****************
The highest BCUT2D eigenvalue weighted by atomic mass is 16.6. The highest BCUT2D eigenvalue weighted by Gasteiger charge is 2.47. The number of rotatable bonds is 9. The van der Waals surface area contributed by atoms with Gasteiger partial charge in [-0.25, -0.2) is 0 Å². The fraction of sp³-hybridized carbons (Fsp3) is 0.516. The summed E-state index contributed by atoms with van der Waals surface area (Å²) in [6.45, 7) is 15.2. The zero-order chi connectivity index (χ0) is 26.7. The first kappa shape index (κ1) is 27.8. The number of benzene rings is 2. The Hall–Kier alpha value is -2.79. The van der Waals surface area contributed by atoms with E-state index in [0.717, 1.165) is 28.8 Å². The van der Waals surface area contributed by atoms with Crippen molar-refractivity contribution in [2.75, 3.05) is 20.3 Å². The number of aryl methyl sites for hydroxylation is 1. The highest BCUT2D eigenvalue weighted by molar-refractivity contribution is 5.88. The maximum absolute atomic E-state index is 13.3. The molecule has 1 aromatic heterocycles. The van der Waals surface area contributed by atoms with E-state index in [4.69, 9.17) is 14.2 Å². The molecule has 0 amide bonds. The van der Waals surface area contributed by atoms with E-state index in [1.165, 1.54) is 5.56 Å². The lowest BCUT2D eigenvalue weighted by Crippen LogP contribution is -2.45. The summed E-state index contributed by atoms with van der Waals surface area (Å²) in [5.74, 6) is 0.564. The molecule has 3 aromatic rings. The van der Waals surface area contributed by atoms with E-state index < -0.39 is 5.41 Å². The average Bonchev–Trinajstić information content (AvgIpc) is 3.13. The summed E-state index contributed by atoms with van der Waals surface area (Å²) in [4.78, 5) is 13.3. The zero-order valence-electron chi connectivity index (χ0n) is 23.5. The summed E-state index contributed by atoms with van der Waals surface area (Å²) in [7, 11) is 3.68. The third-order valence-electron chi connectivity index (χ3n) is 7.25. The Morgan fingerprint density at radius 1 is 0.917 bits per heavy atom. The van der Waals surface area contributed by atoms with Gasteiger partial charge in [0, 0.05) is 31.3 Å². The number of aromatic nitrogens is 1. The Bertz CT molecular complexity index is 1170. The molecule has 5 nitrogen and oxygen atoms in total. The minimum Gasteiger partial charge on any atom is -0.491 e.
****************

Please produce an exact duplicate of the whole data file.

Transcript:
The highest BCUT2D eigenvalue weighted by atomic mass is 16.6. The highest BCUT2D eigenvalue weighted by Gasteiger charge is 2.47. The number of rotatable bonds is 9. The van der Waals surface area contributed by atoms with Gasteiger partial charge in [-0.25, -0.2) is 0 Å². The fraction of sp³-hybridized carbons (Fsp3) is 0.516. The summed E-state index contributed by atoms with van der Waals surface area (Å²) in [6.45, 7) is 15.2. The zero-order chi connectivity index (χ0) is 26.7. The first kappa shape index (κ1) is 27.8. The number of benzene rings is 2. The Hall–Kier alpha value is -2.79. The van der Waals surface area contributed by atoms with E-state index in [0.717, 1.165) is 28.8 Å². The van der Waals surface area contributed by atoms with Crippen molar-refractivity contribution in [2.75, 3.05) is 20.3 Å². The number of aryl methyl sites for hydroxylation is 1. The highest BCUT2D eigenvalue weighted by molar-refractivity contribution is 5.88. The maximum absolute atomic E-state index is 13.3. The molecule has 1 aromatic heterocycles. The van der Waals surface area contributed by atoms with E-state index in [4.69, 9.17) is 14.2 Å². The molecule has 0 amide bonds. The van der Waals surface area contributed by atoms with E-state index in [1.165, 1.54) is 5.56 Å². The lowest BCUT2D eigenvalue weighted by Crippen LogP contribution is -2.45. The summed E-state index contributed by atoms with van der Waals surface area (Å²) in [5.74, 6) is 0.564. The molecule has 3 aromatic rings. The van der Waals surface area contributed by atoms with E-state index < -0.39 is 5.41 Å². The average Bonchev–Trinajstić information content (AvgIpc) is 3.13. The summed E-state index contributed by atoms with van der Waals surface area (Å²) in [4.78, 5) is 13.3. The zero-order valence-electron chi connectivity index (χ0n) is 23.5. The summed E-state index contributed by atoms with van der Waals surface area (Å²) in [7, 11) is 3.68. The third-order valence-electron chi connectivity index (χ3n) is 7.25. The Morgan fingerprint density at radius 1 is 0.917 bits per heavy atom. The van der Waals surface area contributed by atoms with Gasteiger partial charge in [0, 0.05) is 31.3 Å². The number of aromatic nitrogens is 1. The Bertz CT molecular complexity index is 1170. The molecule has 5 nitrogen and oxygen atoms in total. The minimum Gasteiger partial charge on any atom is -0.491 e.